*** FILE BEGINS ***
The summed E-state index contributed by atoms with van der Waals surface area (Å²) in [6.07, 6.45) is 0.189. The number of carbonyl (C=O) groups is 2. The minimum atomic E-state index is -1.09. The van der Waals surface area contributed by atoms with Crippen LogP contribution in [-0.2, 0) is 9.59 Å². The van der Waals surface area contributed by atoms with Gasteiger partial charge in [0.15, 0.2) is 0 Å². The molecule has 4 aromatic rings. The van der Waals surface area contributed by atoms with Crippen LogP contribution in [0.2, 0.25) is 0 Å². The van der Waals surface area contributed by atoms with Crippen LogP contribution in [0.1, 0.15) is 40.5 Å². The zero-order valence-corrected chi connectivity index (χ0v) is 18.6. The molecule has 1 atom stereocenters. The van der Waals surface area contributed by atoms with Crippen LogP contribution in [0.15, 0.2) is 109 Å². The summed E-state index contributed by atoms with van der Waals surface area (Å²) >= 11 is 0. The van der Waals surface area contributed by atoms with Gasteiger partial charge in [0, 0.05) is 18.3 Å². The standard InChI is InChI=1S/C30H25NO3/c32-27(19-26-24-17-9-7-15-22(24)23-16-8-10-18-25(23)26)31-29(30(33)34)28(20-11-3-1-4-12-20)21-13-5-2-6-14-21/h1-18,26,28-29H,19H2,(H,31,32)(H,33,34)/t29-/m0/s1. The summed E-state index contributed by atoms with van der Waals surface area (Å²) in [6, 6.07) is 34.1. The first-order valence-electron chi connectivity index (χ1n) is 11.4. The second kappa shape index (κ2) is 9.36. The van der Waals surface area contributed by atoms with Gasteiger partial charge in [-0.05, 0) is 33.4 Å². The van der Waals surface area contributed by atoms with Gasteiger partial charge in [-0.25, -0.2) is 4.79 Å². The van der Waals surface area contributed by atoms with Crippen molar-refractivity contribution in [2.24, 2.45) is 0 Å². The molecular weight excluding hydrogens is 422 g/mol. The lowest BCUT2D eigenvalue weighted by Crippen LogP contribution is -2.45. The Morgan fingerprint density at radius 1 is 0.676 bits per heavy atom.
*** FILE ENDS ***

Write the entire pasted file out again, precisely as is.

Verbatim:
The summed E-state index contributed by atoms with van der Waals surface area (Å²) in [6.07, 6.45) is 0.189. The number of carbonyl (C=O) groups is 2. The minimum atomic E-state index is -1.09. The van der Waals surface area contributed by atoms with Crippen LogP contribution in [-0.2, 0) is 9.59 Å². The van der Waals surface area contributed by atoms with Gasteiger partial charge in [0.15, 0.2) is 0 Å². The molecule has 4 aromatic rings. The van der Waals surface area contributed by atoms with Crippen LogP contribution in [0.2, 0.25) is 0 Å². The van der Waals surface area contributed by atoms with Crippen LogP contribution in [0.1, 0.15) is 40.5 Å². The zero-order valence-corrected chi connectivity index (χ0v) is 18.6. The molecule has 1 atom stereocenters. The van der Waals surface area contributed by atoms with Crippen LogP contribution in [0.15, 0.2) is 109 Å². The summed E-state index contributed by atoms with van der Waals surface area (Å²) >= 11 is 0. The van der Waals surface area contributed by atoms with Gasteiger partial charge in [0, 0.05) is 18.3 Å². The standard InChI is InChI=1S/C30H25NO3/c32-27(19-26-24-17-9-7-15-22(24)23-16-8-10-18-25(23)26)31-29(30(33)34)28(20-11-3-1-4-12-20)21-13-5-2-6-14-21/h1-18,26,28-29H,19H2,(H,31,32)(H,33,34)/t29-/m0/s1. The summed E-state index contributed by atoms with van der Waals surface area (Å²) in [6, 6.07) is 34.1. The first-order valence-electron chi connectivity index (χ1n) is 11.4. The second kappa shape index (κ2) is 9.36. The van der Waals surface area contributed by atoms with Gasteiger partial charge in [-0.05, 0) is 33.4 Å². The van der Waals surface area contributed by atoms with Gasteiger partial charge in [-0.25, -0.2) is 4.79 Å². The van der Waals surface area contributed by atoms with Crippen molar-refractivity contribution in [2.24, 2.45) is 0 Å². The molecular weight excluding hydrogens is 422 g/mol. The lowest BCUT2D eigenvalue weighted by Crippen LogP contribution is -2.45. The Morgan fingerprint density at radius 1 is 0.676 bits per heavy atom.